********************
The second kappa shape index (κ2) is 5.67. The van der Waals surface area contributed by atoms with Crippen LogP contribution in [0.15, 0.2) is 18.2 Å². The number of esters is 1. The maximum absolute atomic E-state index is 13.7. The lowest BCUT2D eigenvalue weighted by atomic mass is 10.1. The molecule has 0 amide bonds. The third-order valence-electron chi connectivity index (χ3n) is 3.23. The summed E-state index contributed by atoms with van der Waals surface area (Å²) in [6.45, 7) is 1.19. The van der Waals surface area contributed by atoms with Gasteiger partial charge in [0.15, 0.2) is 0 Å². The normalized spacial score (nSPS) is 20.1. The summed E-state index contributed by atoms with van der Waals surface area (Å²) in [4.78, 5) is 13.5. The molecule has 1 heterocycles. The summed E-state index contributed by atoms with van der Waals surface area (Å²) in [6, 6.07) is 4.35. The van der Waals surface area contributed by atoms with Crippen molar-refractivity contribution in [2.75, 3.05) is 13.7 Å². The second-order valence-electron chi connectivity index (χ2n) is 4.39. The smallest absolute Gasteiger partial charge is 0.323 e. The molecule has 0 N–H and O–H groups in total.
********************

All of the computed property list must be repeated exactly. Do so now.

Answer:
The second kappa shape index (κ2) is 5.67. The van der Waals surface area contributed by atoms with Crippen LogP contribution in [0.15, 0.2) is 18.2 Å². The number of esters is 1. The maximum absolute atomic E-state index is 13.7. The lowest BCUT2D eigenvalue weighted by atomic mass is 10.1. The molecule has 0 amide bonds. The third-order valence-electron chi connectivity index (χ3n) is 3.23. The summed E-state index contributed by atoms with van der Waals surface area (Å²) in [6.45, 7) is 1.19. The van der Waals surface area contributed by atoms with Gasteiger partial charge in [0.15, 0.2) is 0 Å². The normalized spacial score (nSPS) is 20.1. The summed E-state index contributed by atoms with van der Waals surface area (Å²) in [4.78, 5) is 13.5. The molecule has 1 heterocycles. The summed E-state index contributed by atoms with van der Waals surface area (Å²) in [6, 6.07) is 4.35. The van der Waals surface area contributed by atoms with Crippen molar-refractivity contribution in [2.75, 3.05) is 13.7 Å². The second-order valence-electron chi connectivity index (χ2n) is 4.39. The smallest absolute Gasteiger partial charge is 0.323 e. The molecule has 0 N–H and O–H groups in total.